Self watering ceramic pots.....

smithjm(z9 FL)September 25, 2006

I just got some for my av's and was wondering if I can leave them in their plastic pots and then insert them in the ceramic pot. Or do I have to plant them directley there? They're 6 inch pots, I hope that's not too big? They had them at walmart for $3 on clearance!! so I couldn't resist, considering they're about $25 and over on-line. That's why I was thinking of maybe leaving them in their 3 and 4' plastic pots. Any thoughts?

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irina_co(z5 CO)

Smithjm,

Ceramic pots are killers!!! And 6" are serial killers!

Keep your Avs in plastic!

The size of the pot should be 1/3 of the diameter of the leaves. Do you have violets 18" leaf span?

The fact that these pots are so expensive - is because they are costly to make, not because they are good for violets.

The only thing that did good for me in this 6" pot was a huge nematanthus - goldfish plant. It grew so big - I passed it to a lady with a bigger house.

Where did you get you Avs? In what soil are they planted now?

Next time avoid these pots. The plastic pots are under $1 and they work better. They have in WM the palstic selfwatering pots for 99c with a cross in a bottom you are supposed to fill with perlite - and then with soil. They work much better.

These 6" pots can work OK only with really big plants. And they are heavy monsters.

Sell your pots on ebay.

Cheers

Irina

    Bookmark   September 25, 2006 at 7:32PM
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stonesriver(6B Tennessee)

Irina is right: Unless you have an AV with a span of at least 18", those 6" pots are way too big. You should never go up more than one pot size and none of my AVs are in anything larger than a 4" pot; including an 'Apache Rainmaker' I had several years ago with a 28" span.

I think those ceramic self-watering pots were invented by someone who was on a crusade to kill AVs! ;-)

Seriously, several of my club members went to the ceramic pots when they started being the "craze." They all switched back to the plastic self-watering pots or wick or mat watering within a year.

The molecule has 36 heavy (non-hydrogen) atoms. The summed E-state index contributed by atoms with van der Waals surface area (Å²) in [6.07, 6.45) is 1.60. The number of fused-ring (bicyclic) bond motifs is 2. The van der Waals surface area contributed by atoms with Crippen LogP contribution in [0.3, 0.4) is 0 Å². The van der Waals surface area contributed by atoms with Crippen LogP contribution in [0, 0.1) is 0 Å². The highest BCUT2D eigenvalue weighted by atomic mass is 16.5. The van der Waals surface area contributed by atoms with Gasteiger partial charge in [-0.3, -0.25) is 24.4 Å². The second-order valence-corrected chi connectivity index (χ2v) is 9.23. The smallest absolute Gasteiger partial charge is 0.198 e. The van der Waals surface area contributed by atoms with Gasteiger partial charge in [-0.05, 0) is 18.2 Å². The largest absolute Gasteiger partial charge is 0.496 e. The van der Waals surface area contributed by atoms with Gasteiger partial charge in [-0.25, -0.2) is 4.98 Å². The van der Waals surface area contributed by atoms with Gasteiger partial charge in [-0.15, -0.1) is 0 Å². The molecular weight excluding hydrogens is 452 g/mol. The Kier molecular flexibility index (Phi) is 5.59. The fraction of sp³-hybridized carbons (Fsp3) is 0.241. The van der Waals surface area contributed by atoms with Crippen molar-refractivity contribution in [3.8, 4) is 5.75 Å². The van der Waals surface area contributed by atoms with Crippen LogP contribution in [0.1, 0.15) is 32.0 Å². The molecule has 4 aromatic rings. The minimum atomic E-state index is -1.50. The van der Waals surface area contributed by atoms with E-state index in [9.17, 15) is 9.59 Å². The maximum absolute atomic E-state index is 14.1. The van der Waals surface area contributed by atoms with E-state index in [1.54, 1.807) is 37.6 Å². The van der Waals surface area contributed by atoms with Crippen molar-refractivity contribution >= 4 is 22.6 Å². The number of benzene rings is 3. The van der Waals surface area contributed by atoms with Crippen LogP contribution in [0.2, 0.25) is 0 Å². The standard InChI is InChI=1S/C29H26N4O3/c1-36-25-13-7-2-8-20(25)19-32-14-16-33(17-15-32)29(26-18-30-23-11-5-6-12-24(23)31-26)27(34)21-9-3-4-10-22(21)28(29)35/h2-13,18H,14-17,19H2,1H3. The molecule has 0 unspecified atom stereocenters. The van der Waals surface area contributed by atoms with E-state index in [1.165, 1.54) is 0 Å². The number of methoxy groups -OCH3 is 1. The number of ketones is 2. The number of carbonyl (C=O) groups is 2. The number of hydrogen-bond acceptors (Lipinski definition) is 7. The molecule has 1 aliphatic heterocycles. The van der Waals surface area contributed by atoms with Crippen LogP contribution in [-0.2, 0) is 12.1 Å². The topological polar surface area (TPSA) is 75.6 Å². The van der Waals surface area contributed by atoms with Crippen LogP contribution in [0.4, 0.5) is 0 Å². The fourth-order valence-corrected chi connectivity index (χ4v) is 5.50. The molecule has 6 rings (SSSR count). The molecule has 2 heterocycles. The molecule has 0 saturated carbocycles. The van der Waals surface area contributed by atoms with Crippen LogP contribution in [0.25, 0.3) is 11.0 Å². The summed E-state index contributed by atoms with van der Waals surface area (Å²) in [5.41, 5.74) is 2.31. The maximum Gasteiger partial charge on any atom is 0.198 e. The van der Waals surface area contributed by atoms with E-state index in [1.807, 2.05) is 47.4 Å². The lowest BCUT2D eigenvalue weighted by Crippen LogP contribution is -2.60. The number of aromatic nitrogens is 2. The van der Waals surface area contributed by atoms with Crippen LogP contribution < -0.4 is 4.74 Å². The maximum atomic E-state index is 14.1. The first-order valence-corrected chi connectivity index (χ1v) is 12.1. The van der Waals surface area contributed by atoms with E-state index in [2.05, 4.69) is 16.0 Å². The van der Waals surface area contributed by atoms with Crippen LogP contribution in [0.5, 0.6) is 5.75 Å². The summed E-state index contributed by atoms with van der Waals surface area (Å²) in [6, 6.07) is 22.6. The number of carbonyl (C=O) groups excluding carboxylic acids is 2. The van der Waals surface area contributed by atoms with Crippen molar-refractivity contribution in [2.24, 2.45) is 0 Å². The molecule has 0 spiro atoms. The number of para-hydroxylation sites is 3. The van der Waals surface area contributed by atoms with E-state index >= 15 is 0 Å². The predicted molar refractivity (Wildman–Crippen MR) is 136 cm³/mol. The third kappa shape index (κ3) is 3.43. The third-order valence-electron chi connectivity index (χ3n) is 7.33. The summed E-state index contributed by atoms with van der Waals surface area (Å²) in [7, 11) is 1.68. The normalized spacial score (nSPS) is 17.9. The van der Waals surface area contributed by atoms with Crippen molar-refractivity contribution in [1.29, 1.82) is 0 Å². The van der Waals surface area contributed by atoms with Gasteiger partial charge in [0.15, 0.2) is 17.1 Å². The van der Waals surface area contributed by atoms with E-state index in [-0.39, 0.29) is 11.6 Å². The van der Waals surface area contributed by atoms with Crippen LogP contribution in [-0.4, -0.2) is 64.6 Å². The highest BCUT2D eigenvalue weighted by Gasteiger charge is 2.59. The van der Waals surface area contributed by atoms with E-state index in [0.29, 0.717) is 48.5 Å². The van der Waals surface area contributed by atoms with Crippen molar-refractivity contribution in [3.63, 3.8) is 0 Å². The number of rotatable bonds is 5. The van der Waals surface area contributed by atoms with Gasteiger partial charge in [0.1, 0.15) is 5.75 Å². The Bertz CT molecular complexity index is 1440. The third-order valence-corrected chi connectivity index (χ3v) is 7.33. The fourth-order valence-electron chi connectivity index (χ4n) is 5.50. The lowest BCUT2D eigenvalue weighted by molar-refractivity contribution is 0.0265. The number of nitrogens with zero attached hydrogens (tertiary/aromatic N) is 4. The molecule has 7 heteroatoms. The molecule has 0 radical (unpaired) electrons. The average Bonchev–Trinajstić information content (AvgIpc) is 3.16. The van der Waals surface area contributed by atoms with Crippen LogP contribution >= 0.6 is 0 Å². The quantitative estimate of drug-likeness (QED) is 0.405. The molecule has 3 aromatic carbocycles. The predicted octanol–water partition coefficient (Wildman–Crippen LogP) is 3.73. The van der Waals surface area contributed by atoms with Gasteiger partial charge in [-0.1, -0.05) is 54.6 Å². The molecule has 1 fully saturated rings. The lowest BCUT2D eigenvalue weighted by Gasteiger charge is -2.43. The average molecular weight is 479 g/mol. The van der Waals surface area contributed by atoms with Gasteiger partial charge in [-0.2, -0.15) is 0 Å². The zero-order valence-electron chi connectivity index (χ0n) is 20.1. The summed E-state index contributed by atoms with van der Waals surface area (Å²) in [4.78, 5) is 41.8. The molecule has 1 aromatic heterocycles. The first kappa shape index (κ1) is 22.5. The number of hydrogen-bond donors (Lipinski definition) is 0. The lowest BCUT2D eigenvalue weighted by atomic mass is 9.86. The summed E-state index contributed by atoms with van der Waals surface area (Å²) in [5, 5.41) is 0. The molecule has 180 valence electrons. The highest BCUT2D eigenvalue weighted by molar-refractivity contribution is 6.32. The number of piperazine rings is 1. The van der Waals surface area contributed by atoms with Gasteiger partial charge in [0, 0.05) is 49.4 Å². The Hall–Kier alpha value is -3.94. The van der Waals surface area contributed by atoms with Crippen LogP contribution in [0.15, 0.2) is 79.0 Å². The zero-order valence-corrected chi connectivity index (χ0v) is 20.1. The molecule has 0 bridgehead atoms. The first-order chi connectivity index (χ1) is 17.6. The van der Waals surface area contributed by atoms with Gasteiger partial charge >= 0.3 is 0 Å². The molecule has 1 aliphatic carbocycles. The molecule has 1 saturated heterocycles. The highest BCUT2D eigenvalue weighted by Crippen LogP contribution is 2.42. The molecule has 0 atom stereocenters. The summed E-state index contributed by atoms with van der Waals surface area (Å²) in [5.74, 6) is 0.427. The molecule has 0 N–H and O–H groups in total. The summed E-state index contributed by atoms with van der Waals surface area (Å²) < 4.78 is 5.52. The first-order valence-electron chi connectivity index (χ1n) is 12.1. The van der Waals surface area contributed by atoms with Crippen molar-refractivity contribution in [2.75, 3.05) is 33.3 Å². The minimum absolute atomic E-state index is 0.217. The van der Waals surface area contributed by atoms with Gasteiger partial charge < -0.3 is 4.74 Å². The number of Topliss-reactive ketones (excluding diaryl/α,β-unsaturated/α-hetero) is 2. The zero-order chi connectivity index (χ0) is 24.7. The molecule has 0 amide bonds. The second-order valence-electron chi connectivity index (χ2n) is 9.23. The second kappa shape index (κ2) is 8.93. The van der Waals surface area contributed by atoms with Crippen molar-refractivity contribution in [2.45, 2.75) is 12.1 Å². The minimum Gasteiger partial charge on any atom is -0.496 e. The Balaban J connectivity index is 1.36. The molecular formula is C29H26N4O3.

Buy the cheaper WM 99-cent plastic planters or some other type of plastic planter like the Oyama (which I am using with amazing success with AVs, Chirita and Streps).

Sell your 6" ceramic pots on eBay. You'll be able to afford a ton of those WM pots and new AVs with your profit! :-)

Linda

    Bookmark   September 25, 2006 at 10:49PM
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smithjm(z9 FL)

Well even better, I still have the receipt. I only bought them 3 days ago, so i'll take them back. Irina, I have a pic of the pots I think your're talking about. Only the one I have is much bigger, let me know if there it. If they are I don't think they come smaller than 4'. All of my av's came in 2 1/2' pots so will it be ok if I plant them in the 4'? Some av's that I have came from Rob's website and others from ebay. Does this same pot rule apply to chiritas?

Here is a link that might be useful: http://home-and-garden.webshots.com/photo/2528316160064262119HutIpY

    Bookmark   September 26, 2006 at 6:37AM
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bspofford

Wow! I viewed your album, and you have gorgeous plants. If you are as successful with AVs you'll have some knockout stuff.
I can see that you are used to having your plants in nice decorative pots, and having a hard time seeing your violets in a plain old green plastic pot. Trust me, they are quite happy in them as long as their other needs, light- temperature - fertilizer - growing medium - are met. If these other needs aren't met, a fancy pot won't make any difference.
When I repot, I use the 1-1-1 mix spoken about so often in this forum, that's one part each of peat moss, vermiculite, and perlite. A wick is placed in each pot, and an 8 ounce deli container is used as a water reservoir. This has been very successful for me, albeit not quite so attractive as a pretty container.
Since you are just starting with violets, please continue to ask questions, and definitely tag Rachel's reflections as an incredible source of information also.

Here is a link that might be useful: Rachel's Reflections

    Bookmark   September 26, 2006 at 11:08AM
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stonesriver(6B Tennessee)